(Disclaimer; this is not my own title, it is the title of a great book by Jocko Willink)
Jocko Willink is a former navy seal and commander, who developed his own consulting business applying life lessons from his dangerous occupation in one of the most difficult units in the American military. As I listened to one of his podcasts, I wondered if his lessons and teachings could in some way apply to any of us. We can all learn from anybody; there are always a few nuggets of information we might apply to ourselves and our daily life.
He pulls no punches; he is a navy seal to the core. No ‘just try’, mainly, ‘do it’.
As I listen to clients and their hectic lives, there seem to be an endless array of reasons why they aren’t fully applying good eating and regular exercise. I get it. I understand it. However, we must find solutions that we can work on to improve our health.
Certainly no one would disagree that the pillars of good health are good nutrition, maintaining a healthy weight, proper sleep, lower stress, and regular exercise. Yet, in the chaos of life we let these go and put more importance on other things—some of which are valid, and some which are simply excuses.
Jocko, like many other successful people, starts his day with an exercise routine. Nothing fancy, but demanding. Of all the things I see people not doing, the main one is exercise. The reason he does exercise first thing is that it starts his day with discipline. He doesn’t allow fatigue or stress to distract him from his goal. He just does it. That structure creates a sense of well-being, and then we are more likely to have a healthier breakfast and lunch. He writes down his exercise routine the night before, and a few things he needs or wants to get accomplished the following day. This is the start of discipline.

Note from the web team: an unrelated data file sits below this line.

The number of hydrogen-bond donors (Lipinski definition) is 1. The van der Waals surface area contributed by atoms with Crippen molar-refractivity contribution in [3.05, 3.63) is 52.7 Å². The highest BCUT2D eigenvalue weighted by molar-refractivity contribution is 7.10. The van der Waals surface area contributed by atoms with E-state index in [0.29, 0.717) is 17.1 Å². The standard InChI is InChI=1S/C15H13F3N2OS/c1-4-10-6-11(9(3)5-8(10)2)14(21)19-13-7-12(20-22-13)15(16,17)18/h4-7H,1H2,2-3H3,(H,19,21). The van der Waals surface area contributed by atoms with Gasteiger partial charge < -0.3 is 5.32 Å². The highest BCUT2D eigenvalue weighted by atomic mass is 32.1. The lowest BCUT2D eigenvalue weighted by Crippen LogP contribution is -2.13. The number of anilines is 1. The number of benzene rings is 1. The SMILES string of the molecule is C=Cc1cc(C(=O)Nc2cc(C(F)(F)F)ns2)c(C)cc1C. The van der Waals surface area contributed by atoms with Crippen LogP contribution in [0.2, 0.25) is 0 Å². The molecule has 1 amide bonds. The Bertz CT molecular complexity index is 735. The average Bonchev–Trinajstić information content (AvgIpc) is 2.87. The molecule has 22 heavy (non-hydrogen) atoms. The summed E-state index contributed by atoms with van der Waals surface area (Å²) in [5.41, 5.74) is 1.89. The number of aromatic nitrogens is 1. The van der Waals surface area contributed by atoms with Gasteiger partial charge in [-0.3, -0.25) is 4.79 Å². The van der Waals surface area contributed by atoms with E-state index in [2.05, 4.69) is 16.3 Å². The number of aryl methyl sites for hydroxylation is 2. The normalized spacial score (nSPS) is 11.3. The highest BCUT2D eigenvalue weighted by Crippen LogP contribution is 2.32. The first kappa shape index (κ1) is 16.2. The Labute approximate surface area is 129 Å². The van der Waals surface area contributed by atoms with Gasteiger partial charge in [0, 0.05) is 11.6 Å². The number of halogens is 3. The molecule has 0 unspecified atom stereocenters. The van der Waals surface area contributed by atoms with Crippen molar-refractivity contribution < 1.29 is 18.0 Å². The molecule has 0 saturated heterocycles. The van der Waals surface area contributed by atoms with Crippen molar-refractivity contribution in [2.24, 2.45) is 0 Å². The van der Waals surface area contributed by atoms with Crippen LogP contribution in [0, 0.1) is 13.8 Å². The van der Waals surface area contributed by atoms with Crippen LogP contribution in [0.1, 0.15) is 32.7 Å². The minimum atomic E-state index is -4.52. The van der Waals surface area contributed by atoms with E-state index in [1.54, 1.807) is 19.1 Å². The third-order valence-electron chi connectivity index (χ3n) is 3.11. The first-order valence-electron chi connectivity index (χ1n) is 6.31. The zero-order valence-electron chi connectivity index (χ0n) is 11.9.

The barriers I hear about from people are time, fatigue and motivation. Jocko’s response would be, just have the workout clothes ready the night before, get out of bed, put them on and begin. Don’t put mental barriers up. The workouts could be 10 minutes or 20 minutes, or longer if you want. Then have some tea or coffee, maybe breakfast and as you sip your coffee, write down what you want to get done throughout the day. Depending on your joints and general health these exercises could be as simple as stretches, or easy gentle squats, or upright pushups, but do a lot of them. Do at least 10 minutes worth to get the blood flowing and the brain alert. Then sit and structure your day.
Most of us leave the day to unfold whichever way it turns out. We are not in control, but we need to be. We need to know what we are going to eat (or not eat, if you are doing some fasting), but most of all, we need to think about the things we need to accomplish. A little bit of morning exercise, time to relax with tea or coffee and journaling will bring more structure and as Jocko says “freedom”.
Don’t make excuses, we all have 10 or 15 minutes spare in our day. We should document our food, write down what we are going to eat the next day, and when. This way you are in control of the day, the day isn’t in control of you.
If we want to be healthy we must look at all the pillars and somehow, fit a bit of each into each and every day.